Less than one month after it went up, Vancouver’s new ‘Barge Chilling Beach’ sign has been vandalized.
After several failed attempts to remove it, the barge achieved celebrity status in Vancouver, inspiring memes, swag and calls to make it a permanent feature of the landscape.
The Vancouver Board of Parks and Recreation put the sign up on Dec. 15, 2021 as a way to “make the best of a bad situation,” it said at the time.
On Monday, municipal Coun. Sarah Kirby-Yung expressed frustration with the vandalism on Twitter, saying she was “fed up.
“This sign was a small thing that provided some levity & smiles during a tough time. We need more kindness not the opposite,” she wrote.
I’m so fed up. This sign was a small thing that provided some levity & smiles during a tough time. We need more kindness not the opposite. I hope @ParkBoard can clean it up or put another low cost replacement in for this temporary sign. Or maybe perpetrator could make a new one. https://t.co/nsR09xd1fy
— Sarah Kirby-Yung 楊瑞蘭 (@sarahkirby_yung) January 3, 2022
On Instagram, New Westminster-based multimedia artist Ronnie Dean Harris, also known as Ostwelve, said the graffiti is the Squamish word “Í7iy̓el̓shn,” whose spelling is derived from Squamish Atlas.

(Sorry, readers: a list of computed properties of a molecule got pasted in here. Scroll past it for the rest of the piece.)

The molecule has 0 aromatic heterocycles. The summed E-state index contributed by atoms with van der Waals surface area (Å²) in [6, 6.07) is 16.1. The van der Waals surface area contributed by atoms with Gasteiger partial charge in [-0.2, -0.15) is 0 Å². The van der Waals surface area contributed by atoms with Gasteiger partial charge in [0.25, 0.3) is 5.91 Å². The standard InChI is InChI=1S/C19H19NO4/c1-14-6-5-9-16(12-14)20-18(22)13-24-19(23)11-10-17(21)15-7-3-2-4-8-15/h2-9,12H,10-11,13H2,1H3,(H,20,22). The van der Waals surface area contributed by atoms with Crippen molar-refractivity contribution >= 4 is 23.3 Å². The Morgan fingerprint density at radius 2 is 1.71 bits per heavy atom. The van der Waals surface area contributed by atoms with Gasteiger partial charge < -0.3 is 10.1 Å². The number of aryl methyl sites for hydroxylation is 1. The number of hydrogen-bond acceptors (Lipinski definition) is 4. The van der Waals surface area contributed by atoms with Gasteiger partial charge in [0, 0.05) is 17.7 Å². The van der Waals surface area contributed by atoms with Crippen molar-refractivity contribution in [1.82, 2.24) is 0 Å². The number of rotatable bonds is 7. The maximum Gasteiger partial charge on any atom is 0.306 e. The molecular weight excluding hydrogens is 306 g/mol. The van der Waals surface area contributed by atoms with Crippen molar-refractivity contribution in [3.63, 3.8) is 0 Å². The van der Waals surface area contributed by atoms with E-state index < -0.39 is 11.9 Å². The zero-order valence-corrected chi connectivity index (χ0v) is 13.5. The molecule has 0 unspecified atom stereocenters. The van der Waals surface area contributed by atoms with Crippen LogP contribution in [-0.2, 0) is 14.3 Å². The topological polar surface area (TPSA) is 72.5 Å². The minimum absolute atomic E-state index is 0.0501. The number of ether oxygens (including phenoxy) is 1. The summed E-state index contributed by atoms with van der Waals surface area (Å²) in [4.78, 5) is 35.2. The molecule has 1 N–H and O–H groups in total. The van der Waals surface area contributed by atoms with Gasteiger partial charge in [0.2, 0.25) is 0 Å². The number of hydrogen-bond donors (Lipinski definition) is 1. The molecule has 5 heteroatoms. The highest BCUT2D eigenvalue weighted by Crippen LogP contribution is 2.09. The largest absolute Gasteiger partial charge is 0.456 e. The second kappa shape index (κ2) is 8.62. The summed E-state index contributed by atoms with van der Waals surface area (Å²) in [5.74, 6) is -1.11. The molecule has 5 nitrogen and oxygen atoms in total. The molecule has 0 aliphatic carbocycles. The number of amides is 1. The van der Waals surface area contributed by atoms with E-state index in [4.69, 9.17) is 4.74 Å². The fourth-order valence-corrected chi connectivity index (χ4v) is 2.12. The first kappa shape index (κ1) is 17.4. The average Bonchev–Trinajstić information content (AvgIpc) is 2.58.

The Stō:lo/St’át’imc/Nlaka’pamux actor and composer said the area was described by Squamish leader Andy Paull in 1932 as “Little English Bay, literally ‘another soft under foot’ place, a small sandy beach which was formerly running along from about Broughton and Nicola streets.”
“Now that this dumb barge got a sign…you CANNOT tell me it’s that hard to get some traditional place name signs around the cities,” he wrote.
In an emailed statement, the Vancouver Parks Board said the Barge Chilling Beach sign was “only intended to be a temporary installation to provide some fun and levity during these challenging times.”
“We saw an outpouring of positive feedback online and in person, and are glad that overall the community enjoyed it,” wrote Jeannine Guérette of marketing and communications.
“With this said, we are committed to Reconciliation , and have been in the process of developing a naming policy which reflects these values.”
Guérette said selecting permanent Indigenous names for places takes care and collaboration with the Musqueam, Squamish and Tsleil-Waututh Nations, and there are several such projects currently in the works.
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